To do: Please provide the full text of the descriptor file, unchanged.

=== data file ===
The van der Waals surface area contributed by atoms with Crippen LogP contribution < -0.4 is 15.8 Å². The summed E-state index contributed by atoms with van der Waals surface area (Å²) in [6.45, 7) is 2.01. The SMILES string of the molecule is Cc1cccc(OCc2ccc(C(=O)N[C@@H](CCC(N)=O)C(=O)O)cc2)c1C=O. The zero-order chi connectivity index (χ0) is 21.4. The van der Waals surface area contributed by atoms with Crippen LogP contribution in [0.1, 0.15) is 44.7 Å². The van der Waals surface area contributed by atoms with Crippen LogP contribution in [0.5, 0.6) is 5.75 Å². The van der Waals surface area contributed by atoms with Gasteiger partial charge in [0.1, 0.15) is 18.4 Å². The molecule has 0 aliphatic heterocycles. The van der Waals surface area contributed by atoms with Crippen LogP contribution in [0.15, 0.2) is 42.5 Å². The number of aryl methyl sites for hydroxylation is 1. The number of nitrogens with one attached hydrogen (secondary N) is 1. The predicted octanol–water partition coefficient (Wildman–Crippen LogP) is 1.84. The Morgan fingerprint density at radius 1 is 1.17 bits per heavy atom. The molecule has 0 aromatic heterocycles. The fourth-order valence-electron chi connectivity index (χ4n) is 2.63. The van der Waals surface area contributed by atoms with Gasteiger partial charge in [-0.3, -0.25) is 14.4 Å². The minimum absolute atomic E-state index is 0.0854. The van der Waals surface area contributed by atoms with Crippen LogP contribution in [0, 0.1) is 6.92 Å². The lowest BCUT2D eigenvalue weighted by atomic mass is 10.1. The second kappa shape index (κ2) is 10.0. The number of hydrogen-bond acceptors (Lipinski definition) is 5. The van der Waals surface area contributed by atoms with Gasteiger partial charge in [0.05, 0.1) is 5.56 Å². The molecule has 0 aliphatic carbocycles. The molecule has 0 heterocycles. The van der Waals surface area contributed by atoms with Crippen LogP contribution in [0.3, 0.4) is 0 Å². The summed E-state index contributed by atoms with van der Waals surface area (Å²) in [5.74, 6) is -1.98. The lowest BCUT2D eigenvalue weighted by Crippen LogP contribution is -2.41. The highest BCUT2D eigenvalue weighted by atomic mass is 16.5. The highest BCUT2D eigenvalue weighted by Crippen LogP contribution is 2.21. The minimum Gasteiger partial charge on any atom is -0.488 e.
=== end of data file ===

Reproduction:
The van der Waals surface area contributed by atoms with Crippen LogP contribution < -0.4 is 15.8 Å². The summed E-state index contributed by atoms with van der Waals surface area (Å²) in [6.45, 7) is 2.01. The SMILES string of the molecule is Cc1cccc(OCc2ccc(C(=O)N[C@@H](CCC(N)=O)C(=O)O)cc2)c1C=O. The zero-order chi connectivity index (χ0) is 21.4. The van der Waals surface area contributed by atoms with Crippen LogP contribution in [0.1, 0.15) is 44.7 Å². The van der Waals surface area contributed by atoms with Crippen LogP contribution in [0.5, 0.6) is 5.75 Å². The van der Waals surface area contributed by atoms with Gasteiger partial charge in [0.1, 0.15) is 18.4 Å². The molecule has 0 aliphatic heterocycles. The van der Waals surface area contributed by atoms with Crippen LogP contribution in [0.15, 0.2) is 42.5 Å². The number of aryl methyl sites for hydroxylation is 1. The number of nitrogens with one attached hydrogen (secondary N) is 1. The predicted octanol–water partition coefficient (Wildman–Crippen LogP) is 1.84. The Morgan fingerprint density at radius 1 is 1.17 bits per heavy atom. The molecule has 0 aromatic heterocycles. The fourth-order valence-electron chi connectivity index (χ4n) is 2.63. The van der Waals surface area contributed by atoms with Gasteiger partial charge in [-0.3, -0.25) is 14.4 Å². The minimum absolute atomic E-state index is 0.0854. The van der Waals surface area contributed by atoms with Crippen LogP contribution in [0, 0.1) is 6.92 Å². The lowest BCUT2D eigenvalue weighted by atomic mass is 10.1. The second kappa shape index (κ2) is 10.0. The number of hydrogen-bond acceptors (Lipinski definition) is 5. The van der Waals surface area contributed by atoms with Gasteiger partial charge in [0.05, 0.1) is 5.56 Å². The molecule has 0 aliphatic carbocycles. The molecule has 0 heterocycles. The van der Waals surface area contributed by atoms with Crippen LogP contribution in [0.3, 0.4) is 0 Å². The summed E-state index contributed by atoms with van der Waals surface area (Å²) in [5.74, 6) is -1.98. The lowest BCUT2D eigenvalue weighted by Crippen LogP contribution is -2.41. The highest BCUT2D eigenvalue weighted by atomic mass is 16.5. The highest BCUT2D eigenvalue weighted by Crippen LogP contribution is 2.21. The minimum Gasteiger partial charge on any atom is -0.488 e.